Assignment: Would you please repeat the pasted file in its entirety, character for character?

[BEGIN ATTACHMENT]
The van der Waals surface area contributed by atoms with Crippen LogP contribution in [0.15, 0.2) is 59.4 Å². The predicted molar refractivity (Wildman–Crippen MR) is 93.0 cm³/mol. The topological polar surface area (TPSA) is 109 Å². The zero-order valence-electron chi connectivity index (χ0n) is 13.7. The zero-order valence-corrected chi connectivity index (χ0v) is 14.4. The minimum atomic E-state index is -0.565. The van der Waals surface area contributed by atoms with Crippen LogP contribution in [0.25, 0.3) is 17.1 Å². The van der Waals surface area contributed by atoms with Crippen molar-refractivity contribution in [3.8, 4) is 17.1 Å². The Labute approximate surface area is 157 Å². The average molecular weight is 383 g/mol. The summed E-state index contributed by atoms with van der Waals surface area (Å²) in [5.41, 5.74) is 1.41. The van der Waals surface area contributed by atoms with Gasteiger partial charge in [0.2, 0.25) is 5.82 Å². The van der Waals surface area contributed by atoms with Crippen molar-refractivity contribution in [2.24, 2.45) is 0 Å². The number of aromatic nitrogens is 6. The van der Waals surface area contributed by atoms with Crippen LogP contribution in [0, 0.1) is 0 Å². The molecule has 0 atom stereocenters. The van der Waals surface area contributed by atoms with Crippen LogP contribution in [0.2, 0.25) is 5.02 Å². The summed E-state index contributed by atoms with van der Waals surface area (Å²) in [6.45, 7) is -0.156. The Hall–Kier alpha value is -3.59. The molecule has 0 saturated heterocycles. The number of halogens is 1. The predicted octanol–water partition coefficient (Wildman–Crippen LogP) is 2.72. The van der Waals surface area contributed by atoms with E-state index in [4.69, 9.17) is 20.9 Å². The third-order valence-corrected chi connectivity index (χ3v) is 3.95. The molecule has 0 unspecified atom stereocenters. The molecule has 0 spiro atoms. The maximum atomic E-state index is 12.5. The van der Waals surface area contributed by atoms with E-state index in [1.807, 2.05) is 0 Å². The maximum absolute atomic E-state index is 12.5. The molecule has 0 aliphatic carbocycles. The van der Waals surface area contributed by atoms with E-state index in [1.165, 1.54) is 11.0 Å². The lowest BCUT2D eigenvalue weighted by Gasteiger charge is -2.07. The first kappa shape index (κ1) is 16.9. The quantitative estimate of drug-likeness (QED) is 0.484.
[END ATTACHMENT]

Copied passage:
The van der Waals surface area contributed by atoms with Crippen LogP contribution in [0.15, 0.2) is 59.4 Å². The predicted molar refractivity (Wildman–Crippen MR) is 93.0 cm³/mol. The topological polar surface area (TPSA) is 109 Å². The zero-order valence-electron chi connectivity index (χ0n) is 13.7. The zero-order valence-corrected chi connectivity index (χ0v) is 14.4. The minimum atomic E-state index is -0.565. The van der Waals surface area contributed by atoms with Crippen LogP contribution in [0.25, 0.3) is 17.1 Å². The van der Waals surface area contributed by atoms with Crippen molar-refractivity contribution in [3.8, 4) is 17.1 Å². The Labute approximate surface area is 157 Å². The average molecular weight is 383 g/mol. The summed E-state index contributed by atoms with van der Waals surface area (Å²) in [5.41, 5.74) is 1.41. The van der Waals surface area contributed by atoms with Gasteiger partial charge in [0.2, 0.25) is 5.82 Å². The van der Waals surface area contributed by atoms with Crippen molar-refractivity contribution in [2.24, 2.45) is 0 Å². The number of aromatic nitrogens is 6. The van der Waals surface area contributed by atoms with Crippen LogP contribution in [0, 0.1) is 0 Å². The molecule has 0 atom stereocenters. The van der Waals surface area contributed by atoms with Crippen LogP contribution in [0.2, 0.25) is 5.02 Å². The summed E-state index contributed by atoms with van der Waals surface area (Å²) in [6.45, 7) is -0.156. The Hall–Kier alpha value is -3.59. The molecule has 0 saturated heterocycles. The number of halogens is 1. The predicted octanol–water partition coefficient (Wildman–Crippen LogP) is 2.72. The van der Waals surface area contributed by atoms with E-state index in [4.69, 9.17) is 20.9 Å². The third-order valence-corrected chi connectivity index (χ3v) is 3.95. The molecule has 0 unspecified atom stereocenters. The molecule has 0 spiro atoms. The maximum atomic E-state index is 12.5. The van der Waals surface area contributed by atoms with E-state index in [1.807, 2.05) is 0 Å². The maximum absolute atomic E-state index is 12.5. The molecule has 0 aliphatic carbocycles. The van der Waals surface area contributed by atoms with E-state index in [1.165, 1.54) is 11.0 Å². The lowest BCUT2D eigenvalue weighted by Gasteiger charge is -2.07. The first kappa shape index (κ1) is 16.9. The quantitative estimate of drug-likeness (QED) is 0.484.